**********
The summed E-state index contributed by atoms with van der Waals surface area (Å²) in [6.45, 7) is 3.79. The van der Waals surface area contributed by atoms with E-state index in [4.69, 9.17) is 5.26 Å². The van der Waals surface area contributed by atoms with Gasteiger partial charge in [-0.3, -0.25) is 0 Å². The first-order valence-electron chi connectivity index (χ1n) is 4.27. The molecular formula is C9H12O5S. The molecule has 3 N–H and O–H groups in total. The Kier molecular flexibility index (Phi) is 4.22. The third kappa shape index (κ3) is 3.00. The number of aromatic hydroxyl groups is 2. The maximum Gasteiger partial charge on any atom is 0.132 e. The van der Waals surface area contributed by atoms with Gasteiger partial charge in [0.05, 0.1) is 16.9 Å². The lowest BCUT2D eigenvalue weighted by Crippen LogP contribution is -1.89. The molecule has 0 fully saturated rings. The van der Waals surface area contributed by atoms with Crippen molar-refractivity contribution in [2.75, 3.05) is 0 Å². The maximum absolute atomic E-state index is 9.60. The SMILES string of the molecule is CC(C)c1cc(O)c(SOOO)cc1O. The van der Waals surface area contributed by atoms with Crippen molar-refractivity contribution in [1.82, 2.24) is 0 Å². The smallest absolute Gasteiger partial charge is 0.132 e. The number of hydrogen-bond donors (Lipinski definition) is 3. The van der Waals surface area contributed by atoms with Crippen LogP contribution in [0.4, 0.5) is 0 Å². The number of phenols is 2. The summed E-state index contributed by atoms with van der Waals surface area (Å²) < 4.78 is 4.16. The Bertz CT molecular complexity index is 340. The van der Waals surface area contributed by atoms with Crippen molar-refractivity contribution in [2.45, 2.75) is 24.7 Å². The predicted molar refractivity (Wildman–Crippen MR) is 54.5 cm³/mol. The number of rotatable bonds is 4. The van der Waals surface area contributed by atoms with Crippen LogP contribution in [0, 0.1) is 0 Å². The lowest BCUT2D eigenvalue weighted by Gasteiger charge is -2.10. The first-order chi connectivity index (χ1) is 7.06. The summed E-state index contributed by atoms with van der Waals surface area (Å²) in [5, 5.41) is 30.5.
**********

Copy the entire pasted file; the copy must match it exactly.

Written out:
The summed E-state index contributed by atoms with van der Waals surface area (Å²) in [6.45, 7) is 3.79. The van der Waals surface area contributed by atoms with E-state index in [4.69, 9.17) is 5.26 Å². The van der Waals surface area contributed by atoms with Gasteiger partial charge in [-0.3, -0.25) is 0 Å². The first-order valence-electron chi connectivity index (χ1n) is 4.27. The molecular formula is C9H12O5S. The molecule has 3 N–H and O–H groups in total. The Kier molecular flexibility index (Phi) is 4.22. The third kappa shape index (κ3) is 3.00. The number of aromatic hydroxyl groups is 2. The maximum Gasteiger partial charge on any atom is 0.132 e. The van der Waals surface area contributed by atoms with Gasteiger partial charge in [0.05, 0.1) is 16.9 Å². The lowest BCUT2D eigenvalue weighted by Crippen LogP contribution is -1.89. The molecule has 0 fully saturated rings. The van der Waals surface area contributed by atoms with Crippen molar-refractivity contribution in [2.75, 3.05) is 0 Å². The maximum absolute atomic E-state index is 9.60. The SMILES string of the molecule is CC(C)c1cc(O)c(SOOO)cc1O. The van der Waals surface area contributed by atoms with Crippen molar-refractivity contribution in [1.82, 2.24) is 0 Å². The smallest absolute Gasteiger partial charge is 0.132 e. The number of hydrogen-bond donors (Lipinski definition) is 3. The van der Waals surface area contributed by atoms with Crippen LogP contribution in [0.4, 0.5) is 0 Å². The number of phenols is 2. The summed E-state index contributed by atoms with van der Waals surface area (Å²) < 4.78 is 4.16. The Bertz CT molecular complexity index is 340. The van der Waals surface area contributed by atoms with Crippen molar-refractivity contribution in [2.45, 2.75) is 24.7 Å². The predicted molar refractivity (Wildman–Crippen MR) is 54.5 cm³/mol. The number of rotatable bonds is 4. The van der Waals surface area contributed by atoms with Crippen LogP contribution in [0, 0.1) is 0 Å². The lowest BCUT2D eigenvalue weighted by Gasteiger charge is -2.10. The first-order chi connectivity index (χ1) is 7.06. The summed E-state index contributed by atoms with van der Waals surface area (Å²) in [5, 5.41) is 30.5.